On productive criticisms

socratesI have been in a couple of discussions recently in which someone opined that certain sorts of objections or criticisms are not “productive”. The basic idea is that a criticism should not be wholly negative; it should point out a possible correction, or a new way forward, or something constructive. It should not merely have the form “That is wrong/stinks/has no justification”. One occasion, in fact, was a classroom discussion of Socrates in the Apology. Socrates, of course, insists that he does not know what virtue is, or justice. He merely has discovered that all of the supposed experts he has encountered also do not have this knowledge. He points this out to them, causing no small amount of embarrassment – and he does not follow up this criticism with any suggestions of his own. In this way, according to some students, his criticisms are not “productive”.

Socrates would insist otherwise. We do take steps forward when we realize that all the steps we have taken up to this point have been in the wrong direction. Sure, it’s not a happy discovery – all that wasted effort, and now no clear idea of where to go next – but at least we now know to stop and to reconsider. A negative result is indeed productive, as it stops us from continuing in a nonproductive direction.

This is a simple point, but I think it touches on a psychological element that underlies our efforts. Humans, particularly in a society like ours, place great value in work, forward movement, progress, and general “bettering”. Anytime we are not engaged in forward movement, we feel our time is being wasted. Consider this situation: you need to drive to the movie theater, and your current route is blocked by very slow-moving traffic. At this rate, it will take you thirty minutes to get where you’re going. But you could take the long way around, sure to have little traffic, which will also take thirty minutes. Which do you choose? We all know that it doesn’t matter. But many of us – myself included – would rather take the long way around, since faster forward movement feels better than slower movement. We feel more productive along the way, even though clearly we’re not: the same destination is reached in the same time.

Transfer this point to the situation where we are trying to discover what truth is, or what virtue is. Someone articulates a project or theory that gives us a lot to talk about, and we get busy raising criticisms, amendments, further applications, complications, and so on. Then someone like Socrates raises an objection that reveals a deep inconsistency in the foundations of the project. What are we supposed to do? We are already invested in the project, busily making what seemed to be progress with it. Now this critic points out our efforts are deeply ill-conceived – but the critic has no new project to offer us, no new efforts on which to spend our energy. Some us will call the criticism “unproductive”, for it leaves us with nowhere to go. But: what? Would it be better to continue to work on an ill-conceived project? Would it be better for the critic to launch some new project that, for all anyone knows, isn’t any less ill-conceived? We feel frustrated, to be sure; but scapegoating the critic for our folly won’t make our efforts any less wasted.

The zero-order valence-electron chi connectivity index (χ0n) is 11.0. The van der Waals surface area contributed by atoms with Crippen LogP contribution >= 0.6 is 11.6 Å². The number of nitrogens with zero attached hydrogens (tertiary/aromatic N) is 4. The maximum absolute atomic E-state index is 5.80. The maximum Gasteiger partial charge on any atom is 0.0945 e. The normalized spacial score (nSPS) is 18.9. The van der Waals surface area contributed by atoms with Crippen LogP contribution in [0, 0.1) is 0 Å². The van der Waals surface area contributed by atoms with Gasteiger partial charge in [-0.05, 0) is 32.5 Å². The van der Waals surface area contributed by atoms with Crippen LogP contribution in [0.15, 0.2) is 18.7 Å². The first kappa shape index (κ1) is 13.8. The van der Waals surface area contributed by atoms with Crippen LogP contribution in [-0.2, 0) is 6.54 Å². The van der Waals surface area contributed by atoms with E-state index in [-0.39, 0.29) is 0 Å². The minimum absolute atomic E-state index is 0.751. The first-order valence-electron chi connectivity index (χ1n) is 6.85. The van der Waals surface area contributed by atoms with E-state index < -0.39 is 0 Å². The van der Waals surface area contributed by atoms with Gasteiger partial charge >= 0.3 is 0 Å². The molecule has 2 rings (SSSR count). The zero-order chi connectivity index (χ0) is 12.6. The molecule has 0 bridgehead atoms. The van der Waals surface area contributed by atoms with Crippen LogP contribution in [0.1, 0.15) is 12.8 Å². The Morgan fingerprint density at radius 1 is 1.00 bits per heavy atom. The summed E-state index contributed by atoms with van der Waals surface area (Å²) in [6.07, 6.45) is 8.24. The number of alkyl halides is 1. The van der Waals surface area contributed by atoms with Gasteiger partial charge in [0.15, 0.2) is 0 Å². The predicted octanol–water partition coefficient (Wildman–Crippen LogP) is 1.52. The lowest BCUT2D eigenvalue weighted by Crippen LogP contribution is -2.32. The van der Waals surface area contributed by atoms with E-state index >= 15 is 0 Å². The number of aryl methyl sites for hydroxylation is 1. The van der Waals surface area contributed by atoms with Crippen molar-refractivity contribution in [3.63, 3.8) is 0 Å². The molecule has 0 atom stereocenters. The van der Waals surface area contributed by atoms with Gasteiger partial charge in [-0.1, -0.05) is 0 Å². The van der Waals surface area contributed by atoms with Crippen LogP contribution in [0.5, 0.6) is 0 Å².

The policy that results from the “that’s not productive” criticism of criticism is that critics should not raise criticisms of a project unless they have a new project to offer. But what if all the critic knows is that the current project is doomed? Should that information be withheld until some new outlet for the wanton expenditure of energy is identified? To go back to the driving example: if I am a passenger, and I calculate that, no matter which way we go, we’ll be late for the movie – or if I somehow figure out that the movie is cancelled – should I shut up about it until I come up with an alternative idea of what we can do? If I make my observation without supplying that alternative, should the other passengers chastise me for being “unproductive”? That would be mad.

Clearly there are unproductive criticisms: criticisms which do nothing more than provide needless complications to projects whose overall intelligibility remains intact. If I insist that, for all we know, the traffic problems might get worse, and the alternative route might be equally congested, this really does not help us in our situation, particularly if I’m just spinning out possibilities without any reason for thinking they are actual. My criticisms (pointing out ways in which our knowledge is incomplete), though they are true, don’t give us any reason for thinking our current efforts won’t succeed, and they only clutter up our efforts with truths we can’t use productively. It occurs to me now that it may be that the students criticizing Socrates thought this was what he was doing, perhaps because they were confusing (a) cluttering up our efforts with truths we can’t use productively, with (b) proving our efforts to be wasted with truths we cannot use productively. That seems to me a distinction worth preserving.

About Huenemann

Curious about the ways humans use their minds and hearts to distract themselves from the meaninglessness of life.
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